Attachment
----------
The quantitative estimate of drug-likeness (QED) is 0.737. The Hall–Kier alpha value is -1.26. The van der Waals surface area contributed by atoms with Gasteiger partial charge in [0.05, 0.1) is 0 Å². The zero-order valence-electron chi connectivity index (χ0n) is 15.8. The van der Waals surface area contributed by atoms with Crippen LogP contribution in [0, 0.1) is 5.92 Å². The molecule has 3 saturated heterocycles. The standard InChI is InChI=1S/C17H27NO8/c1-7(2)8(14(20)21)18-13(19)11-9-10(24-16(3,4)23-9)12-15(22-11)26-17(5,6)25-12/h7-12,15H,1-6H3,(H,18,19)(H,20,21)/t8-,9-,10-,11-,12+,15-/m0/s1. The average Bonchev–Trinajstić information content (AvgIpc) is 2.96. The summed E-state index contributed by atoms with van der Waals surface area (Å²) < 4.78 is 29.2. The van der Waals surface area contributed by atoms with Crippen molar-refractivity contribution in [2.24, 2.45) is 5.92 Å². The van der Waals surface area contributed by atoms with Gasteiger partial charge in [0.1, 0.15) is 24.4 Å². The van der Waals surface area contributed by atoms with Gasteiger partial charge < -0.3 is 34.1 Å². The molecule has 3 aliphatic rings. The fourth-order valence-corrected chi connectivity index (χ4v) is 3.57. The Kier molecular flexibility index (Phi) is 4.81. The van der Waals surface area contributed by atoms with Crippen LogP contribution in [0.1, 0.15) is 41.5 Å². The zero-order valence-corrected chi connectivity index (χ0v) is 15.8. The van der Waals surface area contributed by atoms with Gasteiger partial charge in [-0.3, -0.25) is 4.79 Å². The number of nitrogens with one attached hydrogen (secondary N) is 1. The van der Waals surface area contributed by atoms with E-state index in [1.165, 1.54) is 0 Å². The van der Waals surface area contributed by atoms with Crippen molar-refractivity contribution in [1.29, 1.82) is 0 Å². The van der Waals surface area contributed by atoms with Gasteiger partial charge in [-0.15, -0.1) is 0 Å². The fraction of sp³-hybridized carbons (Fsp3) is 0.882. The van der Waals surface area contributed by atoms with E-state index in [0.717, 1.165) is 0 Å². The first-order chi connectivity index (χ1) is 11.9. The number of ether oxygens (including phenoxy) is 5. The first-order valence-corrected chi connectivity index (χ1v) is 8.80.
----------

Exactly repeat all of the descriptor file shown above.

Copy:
The quantitative estimate of drug-likeness (QED) is 0.737. The Hall–Kier alpha value is -1.26. The van der Waals surface area contributed by atoms with Gasteiger partial charge in [0.05, 0.1) is 0 Å². The zero-order valence-electron chi connectivity index (χ0n) is 15.8. The van der Waals surface area contributed by atoms with Crippen LogP contribution in [0, 0.1) is 5.92 Å². The molecule has 3 saturated heterocycles. The standard InChI is InChI=1S/C17H27NO8/c1-7(2)8(14(20)21)18-13(19)11-9-10(24-16(3,4)23-9)12-15(22-11)26-17(5,6)25-12/h7-12,15H,1-6H3,(H,18,19)(H,20,21)/t8-,9-,10-,11-,12+,15-/m0/s1. The average Bonchev–Trinajstić information content (AvgIpc) is 2.96. The summed E-state index contributed by atoms with van der Waals surface area (Å²) < 4.78 is 29.2. The van der Waals surface area contributed by atoms with Crippen molar-refractivity contribution in [2.24, 2.45) is 5.92 Å². The van der Waals surface area contributed by atoms with Gasteiger partial charge in [0.1, 0.15) is 24.4 Å². The van der Waals surface area contributed by atoms with Gasteiger partial charge < -0.3 is 34.1 Å². The molecule has 3 aliphatic rings. The fourth-order valence-corrected chi connectivity index (χ4v) is 3.57. The Kier molecular flexibility index (Phi) is 4.81. The van der Waals surface area contributed by atoms with Crippen LogP contribution in [0.1, 0.15) is 41.5 Å². The zero-order valence-corrected chi connectivity index (χ0v) is 15.8. The van der Waals surface area contributed by atoms with Gasteiger partial charge in [-0.3, -0.25) is 4.79 Å². The number of nitrogens with one attached hydrogen (secondary N) is 1. The van der Waals surface area contributed by atoms with E-state index in [1.165, 1.54) is 0 Å². The van der Waals surface area contributed by atoms with Crippen molar-refractivity contribution in [1.29, 1.82) is 0 Å². The van der Waals surface area contributed by atoms with Gasteiger partial charge in [-0.15, -0.1) is 0 Å². The fraction of sp³-hybridized carbons (Fsp3) is 0.882. The van der Waals surface area contributed by atoms with E-state index in [0.717, 1.165) is 0 Å². The first-order chi connectivity index (χ1) is 11.9. The number of ether oxygens (including phenoxy) is 5. The first-order valence-corrected chi connectivity index (χ1v) is 8.80.